4. TIMELY EXIT “Successful Trading Is Not About Being Right.” – VTI What is your tolerance for pain? Consider the following scenario. You have 10% of your account balance on the line. For the past two days, prices have been going in the direction you had anticipated, but today, an announcement was made that caused a market move that caused all your profits to be wiped out in an hour. What will you do? See if prices will move back to where you are okay again? At times like these, it is useful to have a clearly defined trading plan with a specific exit strategy. Trading is inherently uncertain. You never know exactly what will happen next. That’s what makes the business exciting to some traders but nerve wracking to others. How you handle adverse events that make prices move against you depends on your personality. The best way to protect your capital is to use protective stops. When formulating your trading plan, you must decide how much pain you can tolerate. How much money can you lose before you have to exit the trade? You can set this exit point as a formal stop loss, you can use the automatic settings on your trading platform to set a stop, or you can use a mental stop (not recommended). The problem with a formal stop loss procedure, whether it is a formal order or an automatic setting on your trading platform, is that a transitory change in price can ‘stop you out.’ if the placement of your stop loss does not adequately account for volatility. It’s hard to know how far a stock may move and a temporary drop can ruin your trading plan when a protective stop is not set properly. Mental stops may be more useful, but you run the risk of not being able to exercise your mental stop (think heart attack, nervous breakdown, stroke, personal emergency, computer failure, etc.). You can decide how far a stock price must move against you before you will liquidate the position. When prices reach the exit point, you can decide whether the low price is transitory or represents a significant change in trend. You can then exit the trade. This all sounds good in theory, but depending on your personality, you may not be able to carry out this strategy. If you have trouble controlling your emotions and you use a mental stop, for example, you may have trouble closing the trade when it reaches your exit point. Some people panic and out of fear don’t close their position when their mental stop is reached. These people may need to impose the proper amount of discipline on their trading actions by using an electronic stop or a formal stop-loss order. Minimizing trading losses is the hallmark of successful trading, but not all traders are equal when it comes to their ability to trade decisively under strain. If you want to trade profitably, you have to work around your personality. If you are cool headed, disciplined, and are willing to take the risk even under the most stressful conditions, you can use mental stops to protect your capital. But if you are easily shaken by choppy market action, you might want to use electronic, automatic stops to protect yourself. Whatever you do, however, minimize losses as much as possible. It’s the only way to trade profitably in the long run. Author: Joe Ross Source https://www.tradingeducators.com/edition-733 The article is ended with 3 quotes below: “Getting out of trades too early with tiny profits very often is a sure road to bankruptcy. Sure it feels good to take some off the table right away…but it’s hardly ever successful in the long run.” - Marco Mayer “To make money out of these still requires good management. It is always challenging to see some traders make money from a trade while some traders lose money from the very same trade.” – Joe Ross “Don’t let those losses lead to mindset traps that can stop you from taking the next trade. Change the way you think about your loss, and you’ll regain your motivation. I guarantee it.” – Louise Bedford www.tallinex.com wants you to make money from the markets.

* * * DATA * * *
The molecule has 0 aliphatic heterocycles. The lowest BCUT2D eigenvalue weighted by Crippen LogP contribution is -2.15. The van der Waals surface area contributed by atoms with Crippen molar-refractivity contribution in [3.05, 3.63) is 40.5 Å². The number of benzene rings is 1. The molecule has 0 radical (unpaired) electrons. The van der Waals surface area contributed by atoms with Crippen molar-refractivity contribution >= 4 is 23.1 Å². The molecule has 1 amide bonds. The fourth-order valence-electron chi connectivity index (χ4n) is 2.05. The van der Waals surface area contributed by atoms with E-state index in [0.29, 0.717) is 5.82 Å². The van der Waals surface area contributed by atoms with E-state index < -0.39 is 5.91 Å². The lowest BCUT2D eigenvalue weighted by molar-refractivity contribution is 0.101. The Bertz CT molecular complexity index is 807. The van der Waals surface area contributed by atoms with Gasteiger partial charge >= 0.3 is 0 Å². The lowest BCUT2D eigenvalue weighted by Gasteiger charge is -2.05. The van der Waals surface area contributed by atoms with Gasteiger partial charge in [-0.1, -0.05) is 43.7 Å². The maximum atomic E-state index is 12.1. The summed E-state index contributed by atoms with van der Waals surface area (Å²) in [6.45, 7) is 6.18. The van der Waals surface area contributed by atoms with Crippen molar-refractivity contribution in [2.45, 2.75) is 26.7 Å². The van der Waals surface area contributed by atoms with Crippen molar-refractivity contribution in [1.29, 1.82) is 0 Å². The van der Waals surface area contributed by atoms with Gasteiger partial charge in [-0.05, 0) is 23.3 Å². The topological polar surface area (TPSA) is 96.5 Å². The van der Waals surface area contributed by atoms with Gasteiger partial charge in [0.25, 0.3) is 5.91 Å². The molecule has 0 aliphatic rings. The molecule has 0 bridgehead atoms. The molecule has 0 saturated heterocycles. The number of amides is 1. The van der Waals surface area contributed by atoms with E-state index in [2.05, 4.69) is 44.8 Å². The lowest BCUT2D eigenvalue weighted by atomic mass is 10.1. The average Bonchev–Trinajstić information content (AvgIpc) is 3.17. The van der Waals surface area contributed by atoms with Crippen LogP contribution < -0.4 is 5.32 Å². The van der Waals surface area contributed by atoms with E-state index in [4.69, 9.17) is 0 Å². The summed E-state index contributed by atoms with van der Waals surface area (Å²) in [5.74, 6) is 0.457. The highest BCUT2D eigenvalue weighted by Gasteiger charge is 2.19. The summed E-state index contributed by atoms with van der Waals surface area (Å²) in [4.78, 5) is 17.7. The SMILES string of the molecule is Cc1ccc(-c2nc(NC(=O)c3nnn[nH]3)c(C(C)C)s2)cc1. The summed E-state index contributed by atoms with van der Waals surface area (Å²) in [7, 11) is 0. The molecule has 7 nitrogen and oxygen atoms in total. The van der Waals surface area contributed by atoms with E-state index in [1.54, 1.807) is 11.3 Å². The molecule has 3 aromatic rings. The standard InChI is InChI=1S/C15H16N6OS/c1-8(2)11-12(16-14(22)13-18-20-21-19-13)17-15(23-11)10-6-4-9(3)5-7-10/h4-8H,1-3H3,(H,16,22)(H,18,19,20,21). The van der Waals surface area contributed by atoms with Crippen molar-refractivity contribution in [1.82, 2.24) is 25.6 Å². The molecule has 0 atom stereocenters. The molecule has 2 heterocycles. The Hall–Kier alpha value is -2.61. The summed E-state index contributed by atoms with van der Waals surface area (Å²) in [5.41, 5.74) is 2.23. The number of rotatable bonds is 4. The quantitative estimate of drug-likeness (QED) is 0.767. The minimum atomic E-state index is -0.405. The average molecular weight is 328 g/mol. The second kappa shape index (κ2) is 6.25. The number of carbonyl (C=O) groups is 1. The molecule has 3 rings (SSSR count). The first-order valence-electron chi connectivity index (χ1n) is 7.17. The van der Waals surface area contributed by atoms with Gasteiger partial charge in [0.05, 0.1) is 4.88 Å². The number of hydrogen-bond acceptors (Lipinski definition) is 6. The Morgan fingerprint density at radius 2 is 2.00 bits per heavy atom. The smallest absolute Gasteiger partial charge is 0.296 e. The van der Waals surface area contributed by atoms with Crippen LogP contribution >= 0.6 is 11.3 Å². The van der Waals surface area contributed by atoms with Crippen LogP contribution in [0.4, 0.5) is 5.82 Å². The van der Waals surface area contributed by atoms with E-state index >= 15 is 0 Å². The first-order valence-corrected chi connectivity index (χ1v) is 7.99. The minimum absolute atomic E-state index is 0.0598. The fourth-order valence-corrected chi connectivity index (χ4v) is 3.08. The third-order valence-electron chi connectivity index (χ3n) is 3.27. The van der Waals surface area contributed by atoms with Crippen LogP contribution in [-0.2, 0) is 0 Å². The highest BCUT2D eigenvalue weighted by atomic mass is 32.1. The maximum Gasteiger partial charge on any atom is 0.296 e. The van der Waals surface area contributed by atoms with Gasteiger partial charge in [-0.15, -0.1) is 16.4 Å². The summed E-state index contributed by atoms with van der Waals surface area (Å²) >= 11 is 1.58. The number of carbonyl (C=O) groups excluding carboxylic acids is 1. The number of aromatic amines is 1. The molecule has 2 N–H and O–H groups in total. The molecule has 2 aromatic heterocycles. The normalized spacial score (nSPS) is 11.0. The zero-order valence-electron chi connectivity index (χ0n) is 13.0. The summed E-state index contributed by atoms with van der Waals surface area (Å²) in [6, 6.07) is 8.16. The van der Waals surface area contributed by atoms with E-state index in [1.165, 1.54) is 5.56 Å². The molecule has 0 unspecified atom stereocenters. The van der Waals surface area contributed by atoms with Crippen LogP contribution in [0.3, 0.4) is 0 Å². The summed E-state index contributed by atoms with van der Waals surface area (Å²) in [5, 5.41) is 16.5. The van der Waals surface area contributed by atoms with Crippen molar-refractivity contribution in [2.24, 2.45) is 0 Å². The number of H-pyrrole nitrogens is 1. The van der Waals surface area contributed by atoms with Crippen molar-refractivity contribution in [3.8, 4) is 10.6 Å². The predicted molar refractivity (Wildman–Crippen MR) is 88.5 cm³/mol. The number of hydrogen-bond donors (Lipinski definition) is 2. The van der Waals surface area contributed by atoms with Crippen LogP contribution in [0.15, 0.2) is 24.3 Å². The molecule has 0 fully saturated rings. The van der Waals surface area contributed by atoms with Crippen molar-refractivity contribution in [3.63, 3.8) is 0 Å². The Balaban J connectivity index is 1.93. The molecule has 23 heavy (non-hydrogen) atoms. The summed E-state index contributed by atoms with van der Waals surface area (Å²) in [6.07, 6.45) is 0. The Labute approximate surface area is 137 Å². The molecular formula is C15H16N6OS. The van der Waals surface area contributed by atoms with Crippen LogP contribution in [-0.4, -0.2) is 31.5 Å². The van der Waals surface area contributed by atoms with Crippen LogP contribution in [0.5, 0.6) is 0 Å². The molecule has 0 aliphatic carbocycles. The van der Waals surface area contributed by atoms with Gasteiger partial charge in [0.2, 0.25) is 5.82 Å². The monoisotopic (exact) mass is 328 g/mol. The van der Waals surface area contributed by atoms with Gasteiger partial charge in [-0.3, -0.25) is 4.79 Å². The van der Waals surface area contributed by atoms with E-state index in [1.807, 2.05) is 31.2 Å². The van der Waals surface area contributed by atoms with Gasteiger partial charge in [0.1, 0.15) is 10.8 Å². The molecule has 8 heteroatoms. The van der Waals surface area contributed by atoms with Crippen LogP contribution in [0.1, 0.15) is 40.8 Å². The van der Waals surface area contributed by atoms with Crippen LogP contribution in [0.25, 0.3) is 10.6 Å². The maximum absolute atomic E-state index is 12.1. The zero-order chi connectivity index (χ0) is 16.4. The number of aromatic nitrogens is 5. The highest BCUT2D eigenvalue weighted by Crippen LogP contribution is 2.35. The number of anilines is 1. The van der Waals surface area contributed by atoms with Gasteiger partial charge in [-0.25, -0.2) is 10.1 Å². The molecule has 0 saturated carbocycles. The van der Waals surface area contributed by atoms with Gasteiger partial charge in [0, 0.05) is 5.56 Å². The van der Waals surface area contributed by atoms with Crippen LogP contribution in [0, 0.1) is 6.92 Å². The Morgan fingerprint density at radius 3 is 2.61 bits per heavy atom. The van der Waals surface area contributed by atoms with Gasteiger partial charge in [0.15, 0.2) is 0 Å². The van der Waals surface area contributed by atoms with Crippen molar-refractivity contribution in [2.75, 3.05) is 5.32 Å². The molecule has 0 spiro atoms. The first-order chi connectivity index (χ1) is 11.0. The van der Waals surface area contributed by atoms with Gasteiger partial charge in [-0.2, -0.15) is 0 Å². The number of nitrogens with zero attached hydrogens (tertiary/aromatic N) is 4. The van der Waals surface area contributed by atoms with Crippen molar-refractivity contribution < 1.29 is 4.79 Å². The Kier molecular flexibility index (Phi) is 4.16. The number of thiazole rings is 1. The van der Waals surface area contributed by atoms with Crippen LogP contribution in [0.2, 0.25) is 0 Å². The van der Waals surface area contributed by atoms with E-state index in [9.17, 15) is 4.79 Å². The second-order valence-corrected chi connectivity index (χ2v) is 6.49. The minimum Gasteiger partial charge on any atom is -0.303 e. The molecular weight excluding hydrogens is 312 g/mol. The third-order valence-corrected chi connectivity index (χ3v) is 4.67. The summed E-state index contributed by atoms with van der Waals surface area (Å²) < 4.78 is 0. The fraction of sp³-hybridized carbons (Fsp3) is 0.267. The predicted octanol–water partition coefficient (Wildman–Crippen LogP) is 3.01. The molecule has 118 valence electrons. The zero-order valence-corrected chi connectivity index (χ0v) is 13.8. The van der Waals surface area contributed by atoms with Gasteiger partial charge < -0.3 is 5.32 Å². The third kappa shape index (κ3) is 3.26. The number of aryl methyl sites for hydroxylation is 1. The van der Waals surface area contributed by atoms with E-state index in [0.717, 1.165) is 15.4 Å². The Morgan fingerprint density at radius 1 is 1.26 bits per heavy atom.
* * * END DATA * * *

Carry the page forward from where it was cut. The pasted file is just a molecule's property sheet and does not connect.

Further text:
5. Do you want to be a successful trader? Then you need to unlock your potential and develop the right habits and routines. Experience shows that people want to keep doing what they are doing, while expecting different results. In trading, that means they carry on trading in a certain way even when it brings poor results. Making a career out of trading means you have to identify what doesn’t work for you, and stop doing it. But that’s not easy – nobody likes being told they are wrong. Your mind is the biggest obstacle that you need to overcome. It prevents you from following trading plans and deceives you into disobeying winning rules because of a transitory setback, thus missing great opportunities to make decent profits. You can only unlock your trading potential through the realities of trading. Unlock Your Potential with the Realities of Trading (almost free of charge): http://www.advfnbooks.com/books/unlockpotential/index.html www.tallinex.com wants you to become profitable